BYLINE: Robert Moorman
A slowing American economy, high fuel prices, too much capacity and slackening demand may collectively account for why UPS''s first quarter results and FedEx''s fiscal third-quarter earnings were relatively flat, particularly in the domestic business.
"The first quarter of 2007 has turned out to be a bust" for UPS and much of the air freight business, said Ned Laird, president of the Seattle-based Air Cargo Management Group. "There is no growth in the domestic market and virtually no growth in the to-and-from U.S. markets."
But the reports also suggest UPS and FedEx are riding out what some believe are fundamental changes in their domestic businesses by spreading into other areas, including growing international air business, that is keeping them solidly profitable.
"Both companies are doing extremely well in a very difficult environment," said Lee Clair, a partner with Norbridge, management consultants for the transportation industry. "They are also well positioned against a slowing economy because of international businesses."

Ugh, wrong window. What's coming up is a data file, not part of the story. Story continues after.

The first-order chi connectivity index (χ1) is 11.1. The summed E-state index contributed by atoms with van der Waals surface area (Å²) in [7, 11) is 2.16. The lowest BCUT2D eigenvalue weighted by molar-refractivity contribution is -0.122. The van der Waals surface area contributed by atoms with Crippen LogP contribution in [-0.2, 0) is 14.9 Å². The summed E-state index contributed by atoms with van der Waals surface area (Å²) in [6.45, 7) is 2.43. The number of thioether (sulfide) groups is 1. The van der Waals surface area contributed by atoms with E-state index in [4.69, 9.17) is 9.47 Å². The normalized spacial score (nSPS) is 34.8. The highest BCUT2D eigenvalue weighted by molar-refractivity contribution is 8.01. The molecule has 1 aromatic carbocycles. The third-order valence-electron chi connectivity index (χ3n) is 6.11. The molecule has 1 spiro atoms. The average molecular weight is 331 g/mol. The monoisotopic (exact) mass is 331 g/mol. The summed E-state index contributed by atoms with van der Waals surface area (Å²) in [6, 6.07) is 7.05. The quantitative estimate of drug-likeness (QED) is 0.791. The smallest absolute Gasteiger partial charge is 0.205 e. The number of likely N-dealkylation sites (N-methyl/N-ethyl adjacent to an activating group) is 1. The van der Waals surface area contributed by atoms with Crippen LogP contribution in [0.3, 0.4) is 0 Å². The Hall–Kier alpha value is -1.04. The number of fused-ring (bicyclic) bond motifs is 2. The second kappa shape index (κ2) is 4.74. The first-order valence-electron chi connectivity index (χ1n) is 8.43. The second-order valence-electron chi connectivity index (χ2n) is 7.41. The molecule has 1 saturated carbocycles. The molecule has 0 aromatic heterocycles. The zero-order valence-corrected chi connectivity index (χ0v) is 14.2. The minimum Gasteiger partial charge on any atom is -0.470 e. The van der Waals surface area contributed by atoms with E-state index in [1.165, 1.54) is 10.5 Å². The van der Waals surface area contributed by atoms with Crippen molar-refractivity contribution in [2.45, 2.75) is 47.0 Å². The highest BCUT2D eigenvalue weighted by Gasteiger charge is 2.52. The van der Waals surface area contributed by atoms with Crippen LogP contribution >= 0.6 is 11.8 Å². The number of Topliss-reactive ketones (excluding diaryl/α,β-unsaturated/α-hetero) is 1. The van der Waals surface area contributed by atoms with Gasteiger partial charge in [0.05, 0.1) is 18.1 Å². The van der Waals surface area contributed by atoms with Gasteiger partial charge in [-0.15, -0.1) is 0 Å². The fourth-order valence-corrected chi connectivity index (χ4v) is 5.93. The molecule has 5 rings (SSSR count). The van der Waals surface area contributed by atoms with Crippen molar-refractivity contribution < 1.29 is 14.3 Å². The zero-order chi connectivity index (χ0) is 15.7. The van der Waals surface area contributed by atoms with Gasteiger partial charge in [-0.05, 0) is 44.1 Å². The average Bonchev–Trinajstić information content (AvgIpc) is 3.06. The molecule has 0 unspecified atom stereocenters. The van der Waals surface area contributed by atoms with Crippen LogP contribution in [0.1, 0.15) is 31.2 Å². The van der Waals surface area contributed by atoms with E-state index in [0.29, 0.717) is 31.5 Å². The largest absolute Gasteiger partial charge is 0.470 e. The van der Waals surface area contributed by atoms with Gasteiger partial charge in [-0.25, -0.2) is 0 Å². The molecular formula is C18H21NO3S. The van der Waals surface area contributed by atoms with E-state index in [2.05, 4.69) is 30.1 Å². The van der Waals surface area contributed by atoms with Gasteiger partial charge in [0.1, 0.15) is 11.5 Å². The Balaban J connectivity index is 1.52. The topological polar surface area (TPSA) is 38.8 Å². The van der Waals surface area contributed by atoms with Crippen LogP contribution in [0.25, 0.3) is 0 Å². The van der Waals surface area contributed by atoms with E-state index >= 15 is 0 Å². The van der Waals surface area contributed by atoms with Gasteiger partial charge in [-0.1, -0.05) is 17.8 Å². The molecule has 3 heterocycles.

Atlanta-based UPS'' first quarter net profit dropped 13.5 percent to $843 million compared to $975 million the company earned in the first three months of 2006 and came on a 3.3 percent gain in revenue, to $11.9 billion.
Overall domestic package volume slipped 0.2 percent, with ground parcel business …